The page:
Running a business isn’t easy. But messing up is. Here’s what can go wrong with your accounting, and how to fix it.
When you own a small business, a single error, whether large or small, can seriously harm your financial health. And it can take a serious amount of time (and sometimes money) to fix and untangle an accounting or bookkeeping mess.
Accounting errors affect business owners of all kinds, from solopreneurs to scaling businesses. We’re all human, after all. But if you can avoid some of the most common mistakes business owners make with their bookkeeping, you’ll hopefully save yourself some of the biggest headaches, too.
To help you avoid those potential errors, we asked 3 accounting professionals and members of the FreshBooks Accounting Partner Program, to share the most common accounting mistakes they’ve seen when working with small business clients.
- Accounting Mistake #1: No Proper Accounting System in Place
- Solution: Use Accounting Software
- Accounting Mistake #2: Following Tax Advice From Social Media
- Solution: Consult a Tax Professional
- Accounting Mistake #3: Mixing Business and Personal Finances
- Solution: Open a Business Bank Account
- Accounting Mistake #4: Not Understanding How, When, or Why You Need to Pay Business Taxes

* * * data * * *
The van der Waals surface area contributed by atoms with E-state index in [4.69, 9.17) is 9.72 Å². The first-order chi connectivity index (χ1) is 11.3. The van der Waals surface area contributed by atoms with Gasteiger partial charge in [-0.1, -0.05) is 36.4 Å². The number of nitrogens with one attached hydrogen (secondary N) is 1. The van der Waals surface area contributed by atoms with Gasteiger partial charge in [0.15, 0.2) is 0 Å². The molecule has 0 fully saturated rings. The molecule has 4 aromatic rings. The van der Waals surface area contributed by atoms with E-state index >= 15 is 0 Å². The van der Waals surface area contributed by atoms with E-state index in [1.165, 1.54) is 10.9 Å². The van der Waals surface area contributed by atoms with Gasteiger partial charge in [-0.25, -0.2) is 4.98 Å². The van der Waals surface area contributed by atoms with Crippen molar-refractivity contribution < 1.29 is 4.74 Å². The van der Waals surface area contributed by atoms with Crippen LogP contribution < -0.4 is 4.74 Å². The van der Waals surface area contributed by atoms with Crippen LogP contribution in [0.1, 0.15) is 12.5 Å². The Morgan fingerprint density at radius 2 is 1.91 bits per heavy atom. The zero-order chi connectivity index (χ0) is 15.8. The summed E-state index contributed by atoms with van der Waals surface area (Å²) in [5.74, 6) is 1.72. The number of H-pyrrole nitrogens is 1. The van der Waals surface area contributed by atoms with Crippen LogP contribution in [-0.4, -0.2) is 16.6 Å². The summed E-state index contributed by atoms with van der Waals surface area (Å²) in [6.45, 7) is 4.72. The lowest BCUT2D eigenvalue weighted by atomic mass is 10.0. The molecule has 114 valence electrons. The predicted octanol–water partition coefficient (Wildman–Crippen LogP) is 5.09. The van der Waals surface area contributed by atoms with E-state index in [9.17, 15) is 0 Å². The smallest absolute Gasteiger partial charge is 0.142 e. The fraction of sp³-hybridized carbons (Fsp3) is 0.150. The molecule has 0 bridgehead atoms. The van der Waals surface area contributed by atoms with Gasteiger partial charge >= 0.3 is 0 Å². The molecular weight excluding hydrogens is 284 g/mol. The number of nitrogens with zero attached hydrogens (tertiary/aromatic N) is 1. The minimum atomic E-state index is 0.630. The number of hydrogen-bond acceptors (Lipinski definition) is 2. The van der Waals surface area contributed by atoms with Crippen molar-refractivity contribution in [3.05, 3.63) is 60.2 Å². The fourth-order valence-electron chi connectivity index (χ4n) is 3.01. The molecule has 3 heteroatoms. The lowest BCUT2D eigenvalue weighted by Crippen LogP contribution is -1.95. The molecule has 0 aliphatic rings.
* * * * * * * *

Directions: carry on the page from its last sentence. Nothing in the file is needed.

- Solution: Educate Yourself on Business Taxes (and Read Your Tax Return)
- Accounting Mistake #5: Not Keeping Proper Documentation
- Solution: Create a Process
- Accounting Mistake #6: Not Saving for Business Taxes
- Solution: Calculate Taxes Regularly
- Consult an Accounting or Tax Professional to Prevent Accounting Errors
Accounting Mistake #1: No Proper Accounting System in Place
“When you don’t have a basic system or accounting process for recording and reporting your business finances, it’s really hard to manage day-to-day bills and payments or make informed short- and long-term decisions,” says Nayo Carter-Gray, EA, MBA, and CEO of 1st Step Accounting in Baltimore, Maryland.
Without a system for balancing your books and keeping them up to date, it’s more challenging to scale your business and delegate financial tasks within your team or to external bookkeepers, accountants, or tax professionals. And if you don’t have any automation, compliance tasks like tax planning are more time-consuming.
Solution: Use Accounting Software